Amish typically do not become doctors and nurses, but they do help save lives in other ways. For one, there is the Amish involvement in fire companies, particularly in Lancaster County, but not only there.
Amish also work as Emergency Medical Technicians. Sisters Miriam and Karen Schlabach of Baltic, Ohio, are doing just that. From the Sugarcreek Budget:
Miriam’s journey to EMT started when God called her. “In January 2016, an ambulance came past our place on State Route 93,” she explained. “God came in a still small voice and said ‘You should go and become an EMT.’” Miriam immediately dismissed the idea. There was no way that an Amish person could become an EMT. However, her father attended a meeting of the Swiss Valley Joint Ambulance District in February that year. “When he came home, he said ‘They are looking for some Amish to be EMTs’,” she said.
To that point, Miriam hadn’t shared what God had said to her. In March though, that all changed. Through conversation with her family, it finally came out that she really wanted to be an EMT. The last hurdle was her Dad’s approval. It ended up not being a hurdle at all though. “I don’t care, if that is what God is calling you to do,” Jason told her.
The women, aged 25 and 24, both felt the calling. Karen adds that “I have always wanted to do medical…So, doing EMS was a good start.” Since excelling in their EMT class and passing the national exam, they’ve been working as EMTs for a year and a half now.
It’s a brief article so doesn’t go into a lot on what it is like being Amish and an EMT. By the photo above, you might even wonder if the girls are Old Order Amish – I’m saying that mainly based on the head coverings on the girls, which is not visible for one sister (could be the camera angle) and quite small for the other.
However their dresses certainly look Amish and some Amish, particularly in the Midwest, do wear alternate hair coverings like the kerchief.
Karen and Miriam have a passion for their work and are looking to go further in the field – with paramedic and nursing as possible options. “We care about the people in the community…We want to be there for them if they are hurting” says Karen.
You can find quite a few mentions of Amish involvement in Emergency Medical Services online. For instance, this article in Journal of Emergency Medical Services goes into greater detail on how Plain people work in EMS, with the author visiting the Gordonville fire company and observing the professionalism on display:
The Gordonville Fire and Ambulance Association is primarily a volunteer agency that serves the heart of the Amish country. When a call for a fire or EMS is received, a siren is sounded, and a non-Amish member of the department will drive a predetermined route to pick up the Amish members on the way to the station. The system seems to work well. The fire trucks have enlarged cabs to carry the extra manpower (often five to six members)—a necessary feature because the Amish can’t drive.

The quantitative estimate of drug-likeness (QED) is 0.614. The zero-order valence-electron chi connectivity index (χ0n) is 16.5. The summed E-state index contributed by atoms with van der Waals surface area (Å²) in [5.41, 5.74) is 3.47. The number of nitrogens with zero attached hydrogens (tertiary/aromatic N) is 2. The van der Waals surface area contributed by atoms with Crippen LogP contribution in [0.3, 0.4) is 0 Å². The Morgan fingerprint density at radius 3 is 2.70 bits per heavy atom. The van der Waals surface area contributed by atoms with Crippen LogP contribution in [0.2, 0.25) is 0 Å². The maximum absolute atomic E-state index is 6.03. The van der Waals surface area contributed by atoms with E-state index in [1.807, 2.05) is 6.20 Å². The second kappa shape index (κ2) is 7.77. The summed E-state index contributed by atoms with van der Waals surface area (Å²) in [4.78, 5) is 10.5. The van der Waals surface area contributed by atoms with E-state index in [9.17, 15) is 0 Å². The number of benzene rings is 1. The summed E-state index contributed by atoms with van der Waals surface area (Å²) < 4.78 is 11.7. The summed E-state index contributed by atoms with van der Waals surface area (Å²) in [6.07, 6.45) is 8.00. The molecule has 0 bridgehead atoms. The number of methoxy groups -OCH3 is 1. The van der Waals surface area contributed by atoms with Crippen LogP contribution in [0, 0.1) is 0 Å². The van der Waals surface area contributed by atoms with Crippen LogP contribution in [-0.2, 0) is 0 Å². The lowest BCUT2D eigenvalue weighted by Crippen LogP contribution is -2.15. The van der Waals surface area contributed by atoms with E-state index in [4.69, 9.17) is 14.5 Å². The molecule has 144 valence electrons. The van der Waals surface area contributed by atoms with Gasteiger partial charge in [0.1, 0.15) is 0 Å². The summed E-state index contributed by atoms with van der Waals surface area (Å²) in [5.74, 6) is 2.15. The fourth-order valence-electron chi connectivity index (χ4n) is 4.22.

The service has three ambulances—one of which is staffed 24 hours a day, with the others being reserve units (but almost always available for back up if needed). Staffing during the day includes part-time paid staff and volunteer members. Gordonville typically responds to 800–1,000 calls a year. Most providers are EMTs. Despite the seeming limitations of such a system, the members are amazingly up-to-date on current EMS practices and controversies. We talked about various EMS issues, including IV fluids, helicopters and trauma care. I noted numerous issues of JEMS around the station and a copy of my paramedic text, Essentials of Paramedic Care open on the kitchen table with class notes nearby. At the end of my visit, a soft-spoken and blushing Mennonite member asked me to autograph her book.
Another article dating to 2012 notes that church acceptance of EMS involvement has increased.
We posted here this spring about a controversy about Amish EMTs and firefighters using motorized scooters to respond to calls faster.
Back in 2007 I also wrote about catching up with an Amish EMT in the same community as the Schlabach sisters, shortly after he had responded to a call following a car-buggy collision.
Of course given the variation across Amish churches, not all groups would approach this calling in the same way. Reader Mark commented in 2014 on EMTs in Holmes County – noting which churches in his diverse community would be apt to participate:
Yes, I know of a few EMT’s who are Amish. You make a good point that Amish people involved in such volunteers positions are not from the lowest Amish. I’m not sure where the Dan Gmay stands on that, but I can’t think of any Dan Gmay people that I know are involved with fire departments or EMT in the sense they’d go out with the crews. Again, I might just be unaware of it, as there are not so many of them in our immediate neighborhood. I do know the Swartzentrubers etc. would definitely not.
There was a tractor wreck near us on #39 Fri. evening and many of the responders were Amish. As we were watching this, a few travelers from out of state were also stuck there watching and they were surprised to see this.
While limitations on formal education preclude Amish from becoming doctors and surgeons, some are still active in caring for other’s health and safety though their work as EMTs and firefighters.
It’s always neat to see articles like this one on the Schlabach sisters, and I hope they continue to follow their calling – we certainly need people with their talents and passion for helping others.
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